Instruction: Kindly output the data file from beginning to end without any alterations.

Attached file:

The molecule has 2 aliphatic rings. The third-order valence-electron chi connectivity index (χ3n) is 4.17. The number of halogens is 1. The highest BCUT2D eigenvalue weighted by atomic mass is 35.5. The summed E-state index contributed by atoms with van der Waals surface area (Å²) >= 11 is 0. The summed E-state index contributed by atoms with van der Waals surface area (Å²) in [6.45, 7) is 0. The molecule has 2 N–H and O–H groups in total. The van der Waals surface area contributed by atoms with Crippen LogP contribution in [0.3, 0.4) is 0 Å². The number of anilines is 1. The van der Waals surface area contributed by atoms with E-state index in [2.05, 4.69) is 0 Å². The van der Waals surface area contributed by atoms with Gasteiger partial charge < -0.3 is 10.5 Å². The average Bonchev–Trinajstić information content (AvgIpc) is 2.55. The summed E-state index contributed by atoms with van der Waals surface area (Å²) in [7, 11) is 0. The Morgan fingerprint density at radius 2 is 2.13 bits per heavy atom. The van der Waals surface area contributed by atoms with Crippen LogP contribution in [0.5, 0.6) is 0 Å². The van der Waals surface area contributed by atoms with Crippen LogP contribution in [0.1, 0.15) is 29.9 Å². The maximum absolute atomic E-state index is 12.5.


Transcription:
The molecule has 2 aliphatic rings. The third-order valence-electron chi connectivity index (χ3n) is 4.17. The number of halogens is 1. The highest BCUT2D eigenvalue weighted by atomic mass is 35.5. The summed E-state index contributed by atoms with van der Waals surface area (Å²) >= 11 is 0. The summed E-state index contributed by atoms with van der Waals surface area (Å²) in [6.45, 7) is 0. The molecule has 2 N–H and O–H groups in total. The van der Waals surface area contributed by atoms with Crippen LogP contribution in [0.3, 0.4) is 0 Å². The number of anilines is 1. The van der Waals surface area contributed by atoms with E-state index in [2.05, 4.69) is 0 Å². The van der Waals surface area contributed by atoms with Gasteiger partial charge < -0.3 is 10.5 Å². The average Bonchev–Trinajstić information content (AvgIpc) is 2.55. The summed E-state index contributed by atoms with van der Waals surface area (Å²) in [7, 11) is 0. The Morgan fingerprint density at radius 2 is 2.13 bits per heavy atom. The van der Waals surface area contributed by atoms with Crippen LogP contribution in [0.5, 0.6) is 0 Å². The van der Waals surface area contributed by atoms with Crippen LogP contribution in [0.1, 0.15) is 29.9 Å². The maximum absolute atomic E-state index is 12.5.